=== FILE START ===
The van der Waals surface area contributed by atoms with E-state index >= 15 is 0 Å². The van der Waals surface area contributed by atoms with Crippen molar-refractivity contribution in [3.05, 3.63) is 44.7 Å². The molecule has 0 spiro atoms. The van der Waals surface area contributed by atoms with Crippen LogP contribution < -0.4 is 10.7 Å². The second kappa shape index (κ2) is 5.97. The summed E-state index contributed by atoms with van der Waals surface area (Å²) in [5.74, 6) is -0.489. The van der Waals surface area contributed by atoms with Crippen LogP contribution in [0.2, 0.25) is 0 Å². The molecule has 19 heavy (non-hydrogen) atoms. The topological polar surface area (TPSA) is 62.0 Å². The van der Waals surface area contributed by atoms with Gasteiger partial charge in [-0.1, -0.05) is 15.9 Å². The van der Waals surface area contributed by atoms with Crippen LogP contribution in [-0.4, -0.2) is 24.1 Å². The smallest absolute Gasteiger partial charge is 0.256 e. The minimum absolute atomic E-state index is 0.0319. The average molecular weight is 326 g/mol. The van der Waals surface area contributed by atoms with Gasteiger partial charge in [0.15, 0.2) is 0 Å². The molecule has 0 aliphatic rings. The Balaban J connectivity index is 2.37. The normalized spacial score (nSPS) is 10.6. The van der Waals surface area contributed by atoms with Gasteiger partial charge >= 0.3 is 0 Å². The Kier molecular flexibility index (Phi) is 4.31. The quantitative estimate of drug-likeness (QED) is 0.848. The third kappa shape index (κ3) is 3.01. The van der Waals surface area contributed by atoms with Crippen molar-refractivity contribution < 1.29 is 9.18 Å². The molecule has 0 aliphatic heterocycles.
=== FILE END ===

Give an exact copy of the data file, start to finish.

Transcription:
The van der Waals surface area contributed by atoms with E-state index >= 15 is 0 Å². The van der Waals surface area contributed by atoms with Crippen molar-refractivity contribution in [3.05, 3.63) is 44.7 Å². The molecule has 0 spiro atoms. The van der Waals surface area contributed by atoms with Crippen LogP contribution < -0.4 is 10.7 Å². The second kappa shape index (κ2) is 5.97. The summed E-state index contributed by atoms with van der Waals surface area (Å²) in [5.74, 6) is -0.489. The van der Waals surface area contributed by atoms with Crippen LogP contribution in [0.2, 0.25) is 0 Å². The molecule has 19 heavy (non-hydrogen) atoms. The topological polar surface area (TPSA) is 62.0 Å². The van der Waals surface area contributed by atoms with Gasteiger partial charge in [-0.1, -0.05) is 15.9 Å². The van der Waals surface area contributed by atoms with Crippen LogP contribution in [-0.4, -0.2) is 24.1 Å². The smallest absolute Gasteiger partial charge is 0.256 e. The minimum absolute atomic E-state index is 0.0319. The average molecular weight is 326 g/mol. The van der Waals surface area contributed by atoms with Gasteiger partial charge in [0.15, 0.2) is 0 Å². The molecule has 0 aliphatic rings. The Balaban J connectivity index is 2.37. The normalized spacial score (nSPS) is 10.6. The van der Waals surface area contributed by atoms with Gasteiger partial charge >= 0.3 is 0 Å². The Kier molecular flexibility index (Phi) is 4.31. The quantitative estimate of drug-likeness (QED) is 0.848. The third kappa shape index (κ3) is 3.01. The van der Waals surface area contributed by atoms with Crippen molar-refractivity contribution < 1.29 is 9.18 Å². The molecule has 0 aliphatic heterocycles.